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Travelling to Bali just got a whole lot harder

Posted: 3 September 2015 5:27 pm

Travel insurers are offering cover for future holidays interrupted by ash clouds in Bali ... but not all of them.


Travel insurance rules continue to change as a result of the coronavirus pandemic. We’re working hard to keep up and make sure our guides are up to date, however some information may not be accurate during the pandemic. It’s even more important to double-check all details that matter to you before taking out cover. Please know that some policies may not be available through Finder at this time. Here are some helpful tips:
    • If you're buying a policy today, it's unlikely that you'll be covered for any coronavirus-related claims
    • If your travel plans go against government advice, your policy will most likely be voided and you won't be covered
    warningFinally, some good news! Domestic travel is picking up, so some insurers have started offering cover again 🦘 Just remember, you won't be covered for any pandemic related claims if you do take out domestic travel insurance.

    MT RINJANI Volcano

    The skies above Bali may have cleared, but apparently not enough for some insurers.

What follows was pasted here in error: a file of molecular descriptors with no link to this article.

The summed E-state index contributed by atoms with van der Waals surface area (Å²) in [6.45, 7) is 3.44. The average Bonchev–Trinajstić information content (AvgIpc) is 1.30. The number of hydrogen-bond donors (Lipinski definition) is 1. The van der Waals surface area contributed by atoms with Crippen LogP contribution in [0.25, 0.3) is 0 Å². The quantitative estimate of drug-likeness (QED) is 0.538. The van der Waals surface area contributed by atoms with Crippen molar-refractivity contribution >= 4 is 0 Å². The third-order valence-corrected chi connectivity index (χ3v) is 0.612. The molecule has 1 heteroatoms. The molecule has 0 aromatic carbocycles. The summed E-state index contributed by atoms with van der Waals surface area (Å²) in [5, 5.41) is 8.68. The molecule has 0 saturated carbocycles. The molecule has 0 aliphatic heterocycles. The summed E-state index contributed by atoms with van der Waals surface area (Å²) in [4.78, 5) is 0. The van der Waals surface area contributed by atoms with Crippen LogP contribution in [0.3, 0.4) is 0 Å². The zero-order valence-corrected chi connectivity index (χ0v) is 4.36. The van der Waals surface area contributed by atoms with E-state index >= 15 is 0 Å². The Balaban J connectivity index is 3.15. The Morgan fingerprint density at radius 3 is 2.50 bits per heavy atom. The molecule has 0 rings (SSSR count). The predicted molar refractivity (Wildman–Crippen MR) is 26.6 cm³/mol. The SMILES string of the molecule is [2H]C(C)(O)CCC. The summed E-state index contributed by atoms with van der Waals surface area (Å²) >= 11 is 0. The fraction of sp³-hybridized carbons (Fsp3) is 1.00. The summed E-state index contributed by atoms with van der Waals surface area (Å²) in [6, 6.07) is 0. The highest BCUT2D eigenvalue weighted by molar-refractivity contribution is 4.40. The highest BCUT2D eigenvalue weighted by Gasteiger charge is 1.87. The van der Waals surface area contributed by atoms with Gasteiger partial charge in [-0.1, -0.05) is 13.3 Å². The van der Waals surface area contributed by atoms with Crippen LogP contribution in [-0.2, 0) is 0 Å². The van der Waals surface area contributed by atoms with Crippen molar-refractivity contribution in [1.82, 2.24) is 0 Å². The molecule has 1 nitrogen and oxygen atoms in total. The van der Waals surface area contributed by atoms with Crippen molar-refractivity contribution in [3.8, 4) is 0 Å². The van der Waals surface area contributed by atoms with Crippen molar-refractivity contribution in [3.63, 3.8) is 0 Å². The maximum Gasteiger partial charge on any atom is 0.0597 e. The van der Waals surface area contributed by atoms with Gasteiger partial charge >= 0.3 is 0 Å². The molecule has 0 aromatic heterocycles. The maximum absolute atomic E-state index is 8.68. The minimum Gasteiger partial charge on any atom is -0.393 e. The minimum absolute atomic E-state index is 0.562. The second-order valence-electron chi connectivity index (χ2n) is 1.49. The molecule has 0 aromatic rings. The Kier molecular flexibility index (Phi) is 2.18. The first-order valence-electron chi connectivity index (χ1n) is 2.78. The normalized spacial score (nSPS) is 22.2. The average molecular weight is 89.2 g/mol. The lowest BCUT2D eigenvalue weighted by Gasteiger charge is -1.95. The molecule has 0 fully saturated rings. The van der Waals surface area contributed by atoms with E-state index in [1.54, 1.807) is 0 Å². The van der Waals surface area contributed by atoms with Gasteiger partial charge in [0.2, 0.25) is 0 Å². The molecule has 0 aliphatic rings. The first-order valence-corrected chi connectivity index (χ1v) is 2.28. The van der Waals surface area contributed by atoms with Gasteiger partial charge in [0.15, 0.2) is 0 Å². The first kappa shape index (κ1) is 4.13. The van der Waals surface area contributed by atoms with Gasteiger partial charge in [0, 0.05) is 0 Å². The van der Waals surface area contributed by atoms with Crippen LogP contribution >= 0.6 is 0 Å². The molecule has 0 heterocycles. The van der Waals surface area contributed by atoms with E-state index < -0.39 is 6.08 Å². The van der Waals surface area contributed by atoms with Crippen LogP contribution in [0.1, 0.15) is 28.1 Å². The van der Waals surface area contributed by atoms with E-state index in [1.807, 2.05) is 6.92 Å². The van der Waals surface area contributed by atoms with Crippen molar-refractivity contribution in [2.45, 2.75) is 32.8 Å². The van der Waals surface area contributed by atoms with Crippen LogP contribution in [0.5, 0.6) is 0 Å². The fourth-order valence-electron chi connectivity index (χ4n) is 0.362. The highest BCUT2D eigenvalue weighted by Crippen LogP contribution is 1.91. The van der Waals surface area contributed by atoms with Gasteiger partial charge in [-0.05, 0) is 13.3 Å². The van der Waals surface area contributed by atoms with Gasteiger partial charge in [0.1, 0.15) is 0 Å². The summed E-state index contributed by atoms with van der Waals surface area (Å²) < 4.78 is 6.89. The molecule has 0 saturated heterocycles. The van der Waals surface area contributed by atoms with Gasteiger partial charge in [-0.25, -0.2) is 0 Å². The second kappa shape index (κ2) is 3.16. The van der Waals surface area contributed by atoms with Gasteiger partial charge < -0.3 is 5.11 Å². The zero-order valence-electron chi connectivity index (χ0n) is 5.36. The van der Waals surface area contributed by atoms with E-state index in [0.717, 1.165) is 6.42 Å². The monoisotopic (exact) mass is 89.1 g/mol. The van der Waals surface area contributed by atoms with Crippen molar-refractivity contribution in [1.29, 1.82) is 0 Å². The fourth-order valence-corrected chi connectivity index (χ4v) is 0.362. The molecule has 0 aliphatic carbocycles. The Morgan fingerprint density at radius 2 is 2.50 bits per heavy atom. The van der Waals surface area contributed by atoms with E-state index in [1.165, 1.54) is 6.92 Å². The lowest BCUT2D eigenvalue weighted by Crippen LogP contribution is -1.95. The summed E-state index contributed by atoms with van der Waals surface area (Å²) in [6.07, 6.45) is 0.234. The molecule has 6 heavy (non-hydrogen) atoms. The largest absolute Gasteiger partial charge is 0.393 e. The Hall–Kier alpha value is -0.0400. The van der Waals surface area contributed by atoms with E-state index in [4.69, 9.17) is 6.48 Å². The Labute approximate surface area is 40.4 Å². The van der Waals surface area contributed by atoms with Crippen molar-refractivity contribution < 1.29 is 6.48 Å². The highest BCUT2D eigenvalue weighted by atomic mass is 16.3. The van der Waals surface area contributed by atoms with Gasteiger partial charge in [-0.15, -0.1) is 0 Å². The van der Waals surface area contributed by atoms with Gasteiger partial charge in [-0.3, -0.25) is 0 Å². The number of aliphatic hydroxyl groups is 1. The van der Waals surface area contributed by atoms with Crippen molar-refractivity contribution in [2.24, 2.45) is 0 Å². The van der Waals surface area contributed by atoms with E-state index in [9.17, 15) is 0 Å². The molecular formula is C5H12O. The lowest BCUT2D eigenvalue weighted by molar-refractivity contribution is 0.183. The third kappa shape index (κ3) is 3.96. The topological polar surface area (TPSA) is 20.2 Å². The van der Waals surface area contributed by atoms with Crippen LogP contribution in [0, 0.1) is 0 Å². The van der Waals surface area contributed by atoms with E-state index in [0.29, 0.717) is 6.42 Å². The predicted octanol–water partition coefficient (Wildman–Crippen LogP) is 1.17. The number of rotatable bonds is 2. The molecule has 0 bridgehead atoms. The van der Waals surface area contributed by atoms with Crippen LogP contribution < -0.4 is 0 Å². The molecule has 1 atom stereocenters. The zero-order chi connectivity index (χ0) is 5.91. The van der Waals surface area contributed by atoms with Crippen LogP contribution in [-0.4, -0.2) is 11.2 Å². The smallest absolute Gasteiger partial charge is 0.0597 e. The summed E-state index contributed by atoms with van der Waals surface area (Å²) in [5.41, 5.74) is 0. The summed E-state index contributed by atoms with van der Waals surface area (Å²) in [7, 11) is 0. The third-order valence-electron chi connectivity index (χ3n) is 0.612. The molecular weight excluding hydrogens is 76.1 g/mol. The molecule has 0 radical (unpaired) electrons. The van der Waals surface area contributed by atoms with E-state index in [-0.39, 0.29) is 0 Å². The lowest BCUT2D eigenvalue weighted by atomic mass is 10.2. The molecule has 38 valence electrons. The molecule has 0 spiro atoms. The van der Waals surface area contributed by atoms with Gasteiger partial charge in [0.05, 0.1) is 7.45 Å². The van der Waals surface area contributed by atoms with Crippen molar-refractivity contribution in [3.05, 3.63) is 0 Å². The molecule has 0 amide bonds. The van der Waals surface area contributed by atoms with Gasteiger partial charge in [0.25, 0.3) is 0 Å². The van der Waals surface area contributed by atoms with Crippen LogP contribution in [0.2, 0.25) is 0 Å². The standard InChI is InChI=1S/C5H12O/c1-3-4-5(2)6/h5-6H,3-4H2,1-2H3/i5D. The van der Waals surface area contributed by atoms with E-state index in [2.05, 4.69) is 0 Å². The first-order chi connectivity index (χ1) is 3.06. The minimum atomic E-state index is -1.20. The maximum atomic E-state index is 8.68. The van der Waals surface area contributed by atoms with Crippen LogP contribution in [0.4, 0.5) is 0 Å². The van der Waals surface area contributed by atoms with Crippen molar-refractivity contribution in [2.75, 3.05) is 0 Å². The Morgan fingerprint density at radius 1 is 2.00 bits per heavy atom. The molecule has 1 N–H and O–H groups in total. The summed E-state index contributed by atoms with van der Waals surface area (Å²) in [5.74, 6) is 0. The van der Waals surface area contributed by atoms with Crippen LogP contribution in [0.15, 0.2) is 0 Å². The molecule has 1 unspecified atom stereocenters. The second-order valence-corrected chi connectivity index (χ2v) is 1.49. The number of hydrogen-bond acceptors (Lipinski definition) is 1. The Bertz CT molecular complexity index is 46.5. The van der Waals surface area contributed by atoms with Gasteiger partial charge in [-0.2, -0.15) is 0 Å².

Almost two months after the initial Mt Raung eruption, many insurers are still classing future ash clouds in the region as known events, which means they won't pay claims relating to them.

    The Volcanology and Geological Disaster Mitigation Center downgraded Mount Raung’s status from Level 3 to Level 2, which was the catalyst for many insurers to class any future eruptions as new events rather than known events.

    Unfortunately, many insurers are relying on outdated information from the smartraveller website, which has not updated its Bali advisory since 6 August, 2015:

    "Flights will continue to be interrupted by volcanic ash for as long as the eruption continues. The overall level of advice has not changed. We advise you to exercise a high degree of caution in Indonesia, including Bali."

    Until this advisory is revised, travel insurers are within their rights to call this a known event and not offer travellers the cancellation they so sorely need when the volcanic ash hits the fan.

    Picture: Jason Jones, licensed under Creative Commons Attribution-NonCommercial-ShareAlike 2.0 Generic (image cropped)

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